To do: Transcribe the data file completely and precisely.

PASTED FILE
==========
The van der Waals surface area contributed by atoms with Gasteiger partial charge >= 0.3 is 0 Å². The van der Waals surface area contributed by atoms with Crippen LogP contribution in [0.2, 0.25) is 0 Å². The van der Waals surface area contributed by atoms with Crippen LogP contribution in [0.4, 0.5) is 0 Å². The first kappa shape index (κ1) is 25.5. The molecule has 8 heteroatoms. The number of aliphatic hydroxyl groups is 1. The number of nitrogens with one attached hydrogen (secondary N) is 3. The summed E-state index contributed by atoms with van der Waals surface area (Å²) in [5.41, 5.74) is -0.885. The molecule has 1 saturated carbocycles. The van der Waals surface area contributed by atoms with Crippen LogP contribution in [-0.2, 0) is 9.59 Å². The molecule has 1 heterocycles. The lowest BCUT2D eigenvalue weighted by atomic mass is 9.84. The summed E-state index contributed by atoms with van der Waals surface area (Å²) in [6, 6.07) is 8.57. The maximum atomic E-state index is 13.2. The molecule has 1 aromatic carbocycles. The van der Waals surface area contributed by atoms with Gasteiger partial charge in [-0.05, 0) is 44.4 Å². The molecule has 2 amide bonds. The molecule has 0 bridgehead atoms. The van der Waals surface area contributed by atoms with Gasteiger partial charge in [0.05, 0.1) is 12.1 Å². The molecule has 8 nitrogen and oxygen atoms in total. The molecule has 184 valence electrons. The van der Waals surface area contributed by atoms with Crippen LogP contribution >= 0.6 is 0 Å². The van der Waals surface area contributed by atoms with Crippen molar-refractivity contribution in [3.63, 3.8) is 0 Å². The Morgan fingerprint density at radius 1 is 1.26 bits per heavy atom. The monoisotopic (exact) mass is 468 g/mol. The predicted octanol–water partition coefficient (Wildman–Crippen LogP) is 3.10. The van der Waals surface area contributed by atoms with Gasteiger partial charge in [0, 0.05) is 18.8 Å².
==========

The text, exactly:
The van der Waals surface area contributed by atoms with Gasteiger partial charge >= 0.3 is 0 Å². The van der Waals surface area contributed by atoms with Crippen LogP contribution in [0.2, 0.25) is 0 Å². The van der Waals surface area contributed by atoms with Crippen LogP contribution in [0.4, 0.5) is 0 Å². The first kappa shape index (κ1) is 25.5. The molecule has 8 heteroatoms. The number of aliphatic hydroxyl groups is 1. The number of nitrogens with one attached hydrogen (secondary N) is 3. The summed E-state index contributed by atoms with van der Waals surface area (Å²) in [5.41, 5.74) is -0.885. The molecule has 1 saturated carbocycles. The van der Waals surface area contributed by atoms with Crippen LogP contribution in [-0.2, 0) is 9.59 Å². The molecule has 1 heterocycles. The lowest BCUT2D eigenvalue weighted by atomic mass is 9.84. The summed E-state index contributed by atoms with van der Waals surface area (Å²) in [6, 6.07) is 8.57. The maximum atomic E-state index is 13.2. The molecule has 1 aromatic carbocycles. The van der Waals surface area contributed by atoms with Gasteiger partial charge in [-0.05, 0) is 44.4 Å². The molecule has 2 amide bonds. The molecule has 0 bridgehead atoms. The van der Waals surface area contributed by atoms with Gasteiger partial charge in [0.05, 0.1) is 12.1 Å². The molecule has 8 nitrogen and oxygen atoms in total. The molecule has 184 valence electrons. The van der Waals surface area contributed by atoms with Crippen LogP contribution >= 0.6 is 0 Å². The van der Waals surface area contributed by atoms with Crippen molar-refractivity contribution in [3.63, 3.8) is 0 Å². The Morgan fingerprint density at radius 1 is 1.26 bits per heavy atom. The monoisotopic (exact) mass is 468 g/mol. The predicted octanol–water partition coefficient (Wildman–Crippen LogP) is 3.10. The van der Waals surface area contributed by atoms with Gasteiger partial charge in [0, 0.05) is 18.8 Å².